Printed on: December 09, 2012

A look at Idaho under Bedke's lead

By Melissa Davlin
Twin Falls Times-News

BOISE -- Rep. Scott Bedke succeeded in his bid for speaker of the Idaho House of Representatives on Thursday, successfully ousting former Speaker Lawerence Denney from the position he held for five years.

So, why should you care? It's all about policy and laws that affect your daily life.

The committees

The most visible example of that power: chairmanship selection.

With the help of majority leadership, the speaker places people into committees and picks the committee chairmen. Although it's the committees that pass the legislation, the chairmen have a lot of power over the bills that come into their committees.

Those appointments give the speaker "tremendous power," political scientist Jim Weatherby said.

Although Bedke left most remaining chairmen in place, he made a statement with some of the open chairs.

Last year's Health and Welfare chairman, now-retired Rep. Janice McGeachin, adamantly opposed the insurance exchange and all other parts of the Affordable Care Act.

A bill to establish a health insurance exchange, crafted by Rep. Fred Wood, R-Burley, never got a print hearing in her committee.

Denney also opposed the Affordable Care Act.

After the U.S. Supreme Court upheld the law, Denney and Majority Leader Mike Moyle, R-Star, wrote a joint news release urging Idaho to reject all parts of the federal health care law across the board, including the insurance exchange and Medicaid expansion.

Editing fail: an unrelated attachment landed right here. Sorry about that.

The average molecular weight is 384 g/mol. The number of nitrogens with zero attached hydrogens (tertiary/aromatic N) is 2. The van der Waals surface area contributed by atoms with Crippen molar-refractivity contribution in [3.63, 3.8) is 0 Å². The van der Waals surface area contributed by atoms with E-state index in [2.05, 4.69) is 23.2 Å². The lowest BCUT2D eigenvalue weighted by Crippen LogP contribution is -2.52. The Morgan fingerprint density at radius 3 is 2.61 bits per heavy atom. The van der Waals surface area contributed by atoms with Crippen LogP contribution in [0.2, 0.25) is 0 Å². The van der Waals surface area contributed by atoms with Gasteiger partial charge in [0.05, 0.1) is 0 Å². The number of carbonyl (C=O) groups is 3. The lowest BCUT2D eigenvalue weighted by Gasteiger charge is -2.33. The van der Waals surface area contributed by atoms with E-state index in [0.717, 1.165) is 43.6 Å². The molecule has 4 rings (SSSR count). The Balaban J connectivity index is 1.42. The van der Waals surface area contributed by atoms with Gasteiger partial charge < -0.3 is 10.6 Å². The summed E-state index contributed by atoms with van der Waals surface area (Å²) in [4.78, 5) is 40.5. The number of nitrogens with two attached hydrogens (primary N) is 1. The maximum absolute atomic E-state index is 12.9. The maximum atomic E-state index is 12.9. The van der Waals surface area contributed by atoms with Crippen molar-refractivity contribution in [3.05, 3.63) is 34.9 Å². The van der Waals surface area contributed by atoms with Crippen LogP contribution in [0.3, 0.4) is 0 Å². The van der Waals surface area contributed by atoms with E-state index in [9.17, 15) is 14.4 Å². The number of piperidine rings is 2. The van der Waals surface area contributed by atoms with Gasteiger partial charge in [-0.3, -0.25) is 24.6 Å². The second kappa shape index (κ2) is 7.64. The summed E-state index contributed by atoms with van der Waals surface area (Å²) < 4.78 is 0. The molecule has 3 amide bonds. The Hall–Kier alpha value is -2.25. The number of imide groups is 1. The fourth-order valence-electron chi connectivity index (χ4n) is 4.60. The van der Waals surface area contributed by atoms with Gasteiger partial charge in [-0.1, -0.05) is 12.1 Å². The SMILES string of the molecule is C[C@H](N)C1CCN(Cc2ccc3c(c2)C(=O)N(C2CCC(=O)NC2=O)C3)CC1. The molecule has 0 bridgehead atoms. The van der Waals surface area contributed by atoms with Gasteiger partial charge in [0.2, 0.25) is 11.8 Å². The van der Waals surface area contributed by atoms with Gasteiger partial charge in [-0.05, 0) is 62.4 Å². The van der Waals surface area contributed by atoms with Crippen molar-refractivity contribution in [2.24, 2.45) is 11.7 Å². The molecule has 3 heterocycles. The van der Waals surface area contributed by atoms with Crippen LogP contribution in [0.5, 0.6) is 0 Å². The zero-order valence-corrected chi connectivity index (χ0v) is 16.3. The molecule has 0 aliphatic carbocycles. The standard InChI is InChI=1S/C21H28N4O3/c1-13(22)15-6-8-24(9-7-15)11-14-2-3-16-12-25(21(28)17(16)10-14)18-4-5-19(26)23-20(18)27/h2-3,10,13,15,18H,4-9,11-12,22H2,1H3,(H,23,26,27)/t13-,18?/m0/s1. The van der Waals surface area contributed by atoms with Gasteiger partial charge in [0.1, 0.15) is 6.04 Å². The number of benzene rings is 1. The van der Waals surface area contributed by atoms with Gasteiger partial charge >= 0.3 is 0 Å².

Today, the insurance exchange is out of the Legislature's hands.

Gov. C.L. "Butch" Otter will release his decision on the state's path forward in the next week. Regardless of what the governor decides, the Health and Welfare Committee needs a strong, sensible leader to guide Idaho through the transition, Bedke said.

This year, Bedke appointed Wood -- a retired physician -- chairman of Health and Welfare.

Wood's background steered the appointment, Bedke said.

"His expertise is recognized and respected, and he brings a pragmatic approach to solving these problems," Bedke said.

Hometown champion

Former Speaker Bruce Newcomb, who served for eight years, said that while the Legislature serves the whole state, the speaker has the power to push bills that matter to him.

Take aquifer recharge, a major issue in southern Idaho and one of Bedke's top priorities. Bedke appointed Denney, a farmer, chairman of the Resources and Conservation Committee.

"As a farmer, it should go without saying he knows the value of a stable water supply," Bedke said. "Rep. Denney has always been very supportive of aquifer enhancement projects."

But should things fail to go the way Bedke wants, expect him to step in, Newcomb said.

Great expectations

Denney received criticism for what some members of his caucus perceived as punishing those who didn't agree with him.

After the 2011 legislative session, Denney removed Reps. Leon Smith and Tom Trail from their committee chairmanships. In 2012, he tried to remove retired Rep. Dolores Crow from the state redistricting commission, calling her a "RINO" -- Republican in Name Only.

Bedke said Thursday he plans to run a united House -- one that can overcome disagreements within its body. What's important, he said, is being able to move on to the next issue.

Wood thinks Bedke won't be heavy handed.

"Rather than legislation being driven from the top down, legislation will percolate up through the two caucuses," Wood said.